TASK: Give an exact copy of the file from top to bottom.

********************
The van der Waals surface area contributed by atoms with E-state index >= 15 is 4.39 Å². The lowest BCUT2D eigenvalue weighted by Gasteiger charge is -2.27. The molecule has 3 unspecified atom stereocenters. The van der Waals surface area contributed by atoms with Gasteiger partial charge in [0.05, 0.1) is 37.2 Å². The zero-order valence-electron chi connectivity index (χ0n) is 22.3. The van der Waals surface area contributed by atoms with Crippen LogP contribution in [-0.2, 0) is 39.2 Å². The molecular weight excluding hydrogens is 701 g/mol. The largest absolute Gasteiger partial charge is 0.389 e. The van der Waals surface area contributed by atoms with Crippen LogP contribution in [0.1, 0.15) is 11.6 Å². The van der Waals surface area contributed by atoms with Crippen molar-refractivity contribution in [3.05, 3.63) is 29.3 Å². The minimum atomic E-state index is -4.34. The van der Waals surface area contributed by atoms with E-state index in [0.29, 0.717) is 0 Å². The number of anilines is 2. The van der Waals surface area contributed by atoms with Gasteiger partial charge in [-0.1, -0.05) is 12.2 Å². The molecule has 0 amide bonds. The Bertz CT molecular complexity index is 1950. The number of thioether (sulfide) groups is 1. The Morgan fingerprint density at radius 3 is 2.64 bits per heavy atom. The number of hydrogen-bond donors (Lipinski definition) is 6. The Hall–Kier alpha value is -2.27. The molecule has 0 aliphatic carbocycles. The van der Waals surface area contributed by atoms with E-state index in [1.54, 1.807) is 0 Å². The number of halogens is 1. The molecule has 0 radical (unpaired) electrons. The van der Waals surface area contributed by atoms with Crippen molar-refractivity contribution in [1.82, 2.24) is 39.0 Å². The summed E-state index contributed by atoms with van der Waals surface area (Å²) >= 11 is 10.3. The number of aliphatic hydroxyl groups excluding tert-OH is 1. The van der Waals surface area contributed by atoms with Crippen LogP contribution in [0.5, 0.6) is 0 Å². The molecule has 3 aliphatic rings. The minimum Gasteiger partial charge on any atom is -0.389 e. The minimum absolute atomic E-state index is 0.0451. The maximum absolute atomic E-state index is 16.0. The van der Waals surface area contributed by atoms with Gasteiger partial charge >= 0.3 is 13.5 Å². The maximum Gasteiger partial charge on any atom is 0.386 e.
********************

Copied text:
The van der Waals surface area contributed by atoms with E-state index >= 15 is 4.39 Å². The lowest BCUT2D eigenvalue weighted by Gasteiger charge is -2.27. The molecule has 3 unspecified atom stereocenters. The van der Waals surface area contributed by atoms with Gasteiger partial charge in [0.05, 0.1) is 37.2 Å². The zero-order valence-electron chi connectivity index (χ0n) is 22.3. The van der Waals surface area contributed by atoms with Crippen LogP contribution in [-0.2, 0) is 39.2 Å². The molecular weight excluding hydrogens is 701 g/mol. The largest absolute Gasteiger partial charge is 0.389 e. The van der Waals surface area contributed by atoms with Crippen LogP contribution in [0.1, 0.15) is 11.6 Å². The van der Waals surface area contributed by atoms with Crippen molar-refractivity contribution in [3.05, 3.63) is 29.3 Å². The minimum atomic E-state index is -4.34. The van der Waals surface area contributed by atoms with E-state index in [0.29, 0.717) is 0 Å². The number of anilines is 2. The van der Waals surface area contributed by atoms with Gasteiger partial charge in [-0.1, -0.05) is 12.2 Å². The molecule has 0 amide bonds. The Bertz CT molecular complexity index is 1950. The number of thioether (sulfide) groups is 1. The Morgan fingerprint density at radius 3 is 2.64 bits per heavy atom. The number of hydrogen-bond donors (Lipinski definition) is 6. The Hall–Kier alpha value is -2.27. The molecule has 0 aliphatic carbocycles. The van der Waals surface area contributed by atoms with E-state index in [1.54, 1.807) is 0 Å². The number of halogens is 1. The molecule has 0 radical (unpaired) electrons. The van der Waals surface area contributed by atoms with Crippen molar-refractivity contribution in [1.82, 2.24) is 39.0 Å². The summed E-state index contributed by atoms with van der Waals surface area (Å²) >= 11 is 10.3. The number of aliphatic hydroxyl groups excluding tert-OH is 1. The van der Waals surface area contributed by atoms with Crippen LogP contribution in [0.5, 0.6) is 0 Å². The molecule has 3 aliphatic rings. The minimum Gasteiger partial charge on any atom is -0.389 e. The minimum absolute atomic E-state index is 0.0451. The maximum absolute atomic E-state index is 16.0. The van der Waals surface area contributed by atoms with Gasteiger partial charge >= 0.3 is 13.5 Å². The maximum Gasteiger partial charge on any atom is 0.386 e.